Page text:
Pictured: A Digital 395 cable placement crew/
Digital 395 is coming one county closer to completion, Praxis Associates CEO Michael Ort reported at Tuesday’s Inyo County Board of Supervisors meeting. Construction headed by Praxis began late last year in Mono County and Nevada, and is now continuing into Inyo County during what Ort described as an exceptionally cold, early winter. Ort related a recent story about rescuing a cable-laying crew from the Virginia Lakes area in Mono County using snowmobiles when a big snowstorm hit. “It reminded me of the Donner Party,” he said wryly. “Only they got a better meal at the end.”
Winter weather is just one of the many challenges facing the completion of the fiber optic project, which aims to create a broadband link between Barstow and Carson City by July of this year. “The permit process took us all the way through the sixth of August,” Ort explained. “We have literally less than a year to construct.” Permitting and cultural review has been a lengthy effort largely due to the over 40 different agencies involved in the project, which, according to a Mono County press release in November of last year, resulted in over a hundred different issued permits.
“As I said at one of our first meetings, it’s easier for us to drill through solid rock than penetrate the labyrinth of rules and regulations,” Ort said. Many of those rules and regulations pertain to cultural sites on tribal lands, and to environmentally sensitive areas. Ort reported the construction team’s first encounter with a desert tortoise at the China Lake Naval Air Weapons Station; “It’s very challenging, dealing with a desert tortoise habitat,” he said. Digital 395 also crosses through areas known for sage grouse and goshawk nesting sites, which means construction must occur during certain, seasonal windows to avoid any threat to the birds.
When it comes to sites of cultural significance, “We either go around or bore under sensitive areas,” Ort explained. This has cost the project not the $4-6 million originally budgeted for cultural and environmental mitigation, but closer to $23 million. “We’ve had to suck [that cost] up in other ways by cutting staff, and by being aggressive with contractors and suppliers,” Ort said. “We’re in a constant revision of the budget.”
That said, Ort assured Inyo County Supervisors that Digital 395 is still looking good, cost-wise. “We’re very comfortable about getting all of the network in by July,” he said. According to Ort, progress is going well on the ‘backbone’ of the project, with 203 miles (3.2 million feet) of conduit installed, 116 miles of fiber optic cable installed, and 15 of 84 project segments completed. “We’ve gone through some of the most difficult segments,” Ort said.
In Inyo, the project will now focus on closing the gap between Bishop and China Lake, with the main construction effort beginning on Feb 4 and running through April 22. Construction crews have already completed portions at China Lake, Casa Diablo Road, and Highway 6 to Poleta Road.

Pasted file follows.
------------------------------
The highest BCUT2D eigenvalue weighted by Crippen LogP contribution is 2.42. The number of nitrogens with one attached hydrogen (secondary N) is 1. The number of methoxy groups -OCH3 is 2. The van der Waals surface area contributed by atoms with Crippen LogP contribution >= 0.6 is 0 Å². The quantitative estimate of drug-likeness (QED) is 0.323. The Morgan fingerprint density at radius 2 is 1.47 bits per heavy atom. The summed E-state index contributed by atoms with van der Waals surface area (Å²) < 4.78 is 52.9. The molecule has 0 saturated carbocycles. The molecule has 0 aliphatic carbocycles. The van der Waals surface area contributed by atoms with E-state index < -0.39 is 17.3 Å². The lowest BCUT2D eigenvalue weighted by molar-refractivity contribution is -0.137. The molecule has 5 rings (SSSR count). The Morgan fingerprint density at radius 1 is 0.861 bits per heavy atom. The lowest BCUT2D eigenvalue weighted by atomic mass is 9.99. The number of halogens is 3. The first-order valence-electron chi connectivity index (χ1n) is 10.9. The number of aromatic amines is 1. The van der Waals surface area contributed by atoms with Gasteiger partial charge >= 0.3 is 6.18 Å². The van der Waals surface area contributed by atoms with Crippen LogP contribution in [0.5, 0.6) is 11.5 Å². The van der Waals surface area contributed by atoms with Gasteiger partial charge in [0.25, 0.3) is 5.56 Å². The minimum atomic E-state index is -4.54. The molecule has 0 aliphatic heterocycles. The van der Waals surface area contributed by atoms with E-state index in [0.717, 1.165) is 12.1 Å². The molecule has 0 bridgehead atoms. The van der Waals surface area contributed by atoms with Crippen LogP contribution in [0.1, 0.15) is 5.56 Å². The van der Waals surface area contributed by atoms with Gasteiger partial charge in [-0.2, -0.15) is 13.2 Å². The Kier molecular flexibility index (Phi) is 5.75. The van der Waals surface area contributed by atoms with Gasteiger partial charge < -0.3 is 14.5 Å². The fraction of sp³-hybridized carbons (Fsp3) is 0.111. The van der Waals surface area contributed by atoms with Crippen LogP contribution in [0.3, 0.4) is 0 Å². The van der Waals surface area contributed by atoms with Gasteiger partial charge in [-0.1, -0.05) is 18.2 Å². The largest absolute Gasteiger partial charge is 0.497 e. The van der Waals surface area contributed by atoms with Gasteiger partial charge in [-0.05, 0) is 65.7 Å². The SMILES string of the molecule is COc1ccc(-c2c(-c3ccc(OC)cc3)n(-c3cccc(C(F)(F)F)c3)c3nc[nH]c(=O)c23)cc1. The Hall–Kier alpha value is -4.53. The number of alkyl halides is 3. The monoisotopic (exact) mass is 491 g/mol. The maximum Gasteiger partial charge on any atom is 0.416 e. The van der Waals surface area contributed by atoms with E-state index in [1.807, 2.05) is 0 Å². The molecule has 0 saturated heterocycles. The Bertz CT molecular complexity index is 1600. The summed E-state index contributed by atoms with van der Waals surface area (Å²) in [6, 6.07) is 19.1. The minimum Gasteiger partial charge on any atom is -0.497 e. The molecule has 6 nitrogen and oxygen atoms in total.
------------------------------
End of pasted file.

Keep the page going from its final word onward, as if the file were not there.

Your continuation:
Supervisor Linda Arcularius noted that Digital 395 has a great deal of oversight from both the federal and state government, in addition to local agencies. Ort agreed; “The federal government places a great deal of vigilance on the project,” he said. “The State also completely scrutinizes expenditures. We also have an independent auditor who is monitoring the project as well.”
Negotiations with local agencies are also far from over, given the recent example of a challenge to construction along Casa Diablo Road. Supervisor Jeff Griffiths brought up a complaint expressed to him about the visual impact of Digital 395 to the Casa Diablo tablelands area, asking Ort if there was any validity to the concern.
Ort explained that the route taken by the project was on the edge of the road on the eastern shoulder. Construction adhered closely to the road in order to create minimal disruption to the landscape, which has been shaped by thousands of years of pyroclastic flow. Said Ort, “The Bureau of Land Management said we had incurred into areas we shouldn’t have incurred into, and as a result, asked us to stop construction. Right after we plow, we end up with boulders. It looks unpleasant before we remediate. The plan isn’t to leave it that way. We’ll fix it, we just need to be allowed to get back in there when the BLM and us come to a final resolution.”
Challenges like this one are what make the Digital 395 project both literally and figuratively groundbreaking. As Supervisor Arcularius observed, “This is a huge project. You had a lot of unknowns to begin with, and people put their reputations on the line to accomplish it. What you’ve learned is really important information.”
Michael Ort agreed. “I think this project is a microcosm,” he said. “I think this is a learning opportunity for the nation.”
Once the Inyo County portion of the project is completed, Ort promised connectivity all the way to Barstow. “There’s still quite a lot of construction required in Mono County and Nevada, so this project is not like the transcontinental railroad,” he said. “It’s a little more like the Big Bang.”